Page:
Bring back national service as remedy to extremism, disgraced Coulson tells Cameron
Writing for the Daily Telegraph, the former News of the World editor explained that mandatory national service would be instrumental in preventing vulnerable youth from being lured in by extremist ideology.
“You are less likely to damage or destroy something you played a part in building,” he wrote.
The NCS, which has been up and running in England since 2011, is a community-building program that encourages volunteering and social projects. Money for the program, which is part of Cameron’s ‘Big Society’ initiative, came from the government’s counter-extremism Prevent budget.
Coulson praised the program, saying it sent a positive message to “British teenagers who are now mixing outside of their ethnic, class and income groups less than they have ever done” in the aftermath of the Paris attacks.
“While bombs are being dropped abroad NCS is building bridges at home, providing crucial shared experiences at a crucial time of life among teenagers from all backgrounds,” Coulson wrote.
More than 200,000 16-year-olds have voluntarily joined the program. However, Coulson says the government must strengthen and expand the program as the threat of extremism looms large.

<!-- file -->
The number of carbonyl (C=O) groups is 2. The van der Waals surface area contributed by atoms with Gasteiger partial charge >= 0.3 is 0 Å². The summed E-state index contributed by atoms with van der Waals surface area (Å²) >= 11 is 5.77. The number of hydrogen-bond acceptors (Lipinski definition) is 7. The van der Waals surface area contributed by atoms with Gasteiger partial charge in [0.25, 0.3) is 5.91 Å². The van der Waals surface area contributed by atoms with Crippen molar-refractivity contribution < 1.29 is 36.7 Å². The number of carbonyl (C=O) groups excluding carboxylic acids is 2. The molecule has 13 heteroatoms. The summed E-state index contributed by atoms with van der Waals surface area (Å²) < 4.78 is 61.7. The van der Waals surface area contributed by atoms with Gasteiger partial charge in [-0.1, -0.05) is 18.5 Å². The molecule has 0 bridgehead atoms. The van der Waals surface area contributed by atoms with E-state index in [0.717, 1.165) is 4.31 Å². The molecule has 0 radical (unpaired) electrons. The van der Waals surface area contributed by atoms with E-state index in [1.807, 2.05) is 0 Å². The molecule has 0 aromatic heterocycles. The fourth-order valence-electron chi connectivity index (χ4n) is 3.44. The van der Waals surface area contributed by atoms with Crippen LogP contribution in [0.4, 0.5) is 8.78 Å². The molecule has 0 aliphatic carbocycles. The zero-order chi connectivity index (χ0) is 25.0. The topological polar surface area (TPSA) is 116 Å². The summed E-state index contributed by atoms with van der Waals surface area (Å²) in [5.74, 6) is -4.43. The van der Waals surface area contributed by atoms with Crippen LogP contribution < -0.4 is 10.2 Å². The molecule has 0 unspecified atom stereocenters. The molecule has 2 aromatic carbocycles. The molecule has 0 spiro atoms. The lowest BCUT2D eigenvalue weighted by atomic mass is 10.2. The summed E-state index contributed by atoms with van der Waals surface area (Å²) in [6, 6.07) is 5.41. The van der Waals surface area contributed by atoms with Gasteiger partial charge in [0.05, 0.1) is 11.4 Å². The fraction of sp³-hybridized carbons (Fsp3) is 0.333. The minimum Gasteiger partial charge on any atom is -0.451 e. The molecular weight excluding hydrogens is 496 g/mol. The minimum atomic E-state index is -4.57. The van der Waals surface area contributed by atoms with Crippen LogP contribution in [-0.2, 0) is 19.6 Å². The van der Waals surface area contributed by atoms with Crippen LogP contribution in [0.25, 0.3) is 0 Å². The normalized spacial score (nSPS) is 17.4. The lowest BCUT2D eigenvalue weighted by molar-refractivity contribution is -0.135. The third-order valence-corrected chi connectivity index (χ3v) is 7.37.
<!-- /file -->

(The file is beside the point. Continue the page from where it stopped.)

Speaking of his own time in HMP Belmarsh, Coulson said: “I can tell him that the risk to vulnerable, young male prisoners from all backgrounds is real. So, too, is the self-imposed segregation of some Muslim inmates who behave like a protection racket – offering safety for those young men, provided they attend Friday prayers, grow a beard and change their name.
“But a compulsory National Citizen Service would be the most significant and lasting legacy for a prime minister who, once out of office, should continue to be properly involved with it.”
Coulson resigned as Cameron’s director of communications in 2011, saying allegations of his involvement in the News of the World phone hacking scandal had made it impossible for him to continue in his job. In 2014, he was found guilty of conspiracy to intercept voicemails and sentenced to eighteen months in prison, of which he served five.